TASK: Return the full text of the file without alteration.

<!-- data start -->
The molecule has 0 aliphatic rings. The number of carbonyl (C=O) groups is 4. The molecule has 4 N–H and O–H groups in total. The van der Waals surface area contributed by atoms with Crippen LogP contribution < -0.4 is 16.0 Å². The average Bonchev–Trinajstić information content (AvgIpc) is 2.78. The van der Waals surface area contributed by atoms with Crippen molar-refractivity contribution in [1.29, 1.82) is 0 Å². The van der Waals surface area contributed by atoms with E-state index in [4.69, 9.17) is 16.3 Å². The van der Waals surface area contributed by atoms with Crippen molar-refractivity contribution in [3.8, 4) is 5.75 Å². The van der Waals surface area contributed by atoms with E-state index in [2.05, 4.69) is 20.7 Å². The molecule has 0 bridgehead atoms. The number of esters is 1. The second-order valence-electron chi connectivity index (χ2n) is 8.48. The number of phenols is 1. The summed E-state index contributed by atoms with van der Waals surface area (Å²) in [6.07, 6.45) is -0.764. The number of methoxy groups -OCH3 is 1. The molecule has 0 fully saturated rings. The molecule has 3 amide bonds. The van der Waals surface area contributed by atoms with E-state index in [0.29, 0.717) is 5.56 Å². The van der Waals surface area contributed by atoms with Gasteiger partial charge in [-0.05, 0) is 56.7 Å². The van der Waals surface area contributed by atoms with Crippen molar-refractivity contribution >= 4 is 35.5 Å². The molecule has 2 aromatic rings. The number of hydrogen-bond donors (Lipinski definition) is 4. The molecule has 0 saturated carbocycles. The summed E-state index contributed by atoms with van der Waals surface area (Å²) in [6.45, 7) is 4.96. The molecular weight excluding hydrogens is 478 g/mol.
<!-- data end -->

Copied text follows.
The molecule has 0 aliphatic rings. The number of carbonyl (C=O) groups is 4. The molecule has 4 N–H and O–H groups in total. The van der Waals surface area contributed by atoms with Crippen LogP contribution < -0.4 is 16.0 Å². The average Bonchev–Trinajstić information content (AvgIpc) is 2.78. The van der Waals surface area contributed by atoms with Crippen molar-refractivity contribution in [1.29, 1.82) is 0 Å². The van der Waals surface area contributed by atoms with E-state index in [4.69, 9.17) is 16.3 Å². The van der Waals surface area contributed by atoms with Crippen molar-refractivity contribution in [3.8, 4) is 5.75 Å². The van der Waals surface area contributed by atoms with E-state index in [2.05, 4.69) is 20.7 Å². The molecule has 0 bridgehead atoms. The number of esters is 1. The second-order valence-electron chi connectivity index (χ2n) is 8.48. The number of phenols is 1. The summed E-state index contributed by atoms with van der Waals surface area (Å²) in [6.07, 6.45) is -0.764. The number of methoxy groups -OCH3 is 1. The molecule has 0 fully saturated rings. The molecule has 3 amide bonds. The van der Waals surface area contributed by atoms with E-state index in [0.29, 0.717) is 5.56 Å². The van der Waals surface area contributed by atoms with Gasteiger partial charge in [-0.05, 0) is 56.7 Å². The van der Waals surface area contributed by atoms with Crippen molar-refractivity contribution >= 4 is 35.5 Å². The molecule has 2 aromatic rings. The number of hydrogen-bond donors (Lipinski definition) is 4. The molecule has 0 saturated carbocycles. The summed E-state index contributed by atoms with van der Waals surface area (Å²) in [6.45, 7) is 4.96. The molecular weight excluding hydrogens is 478 g/mol.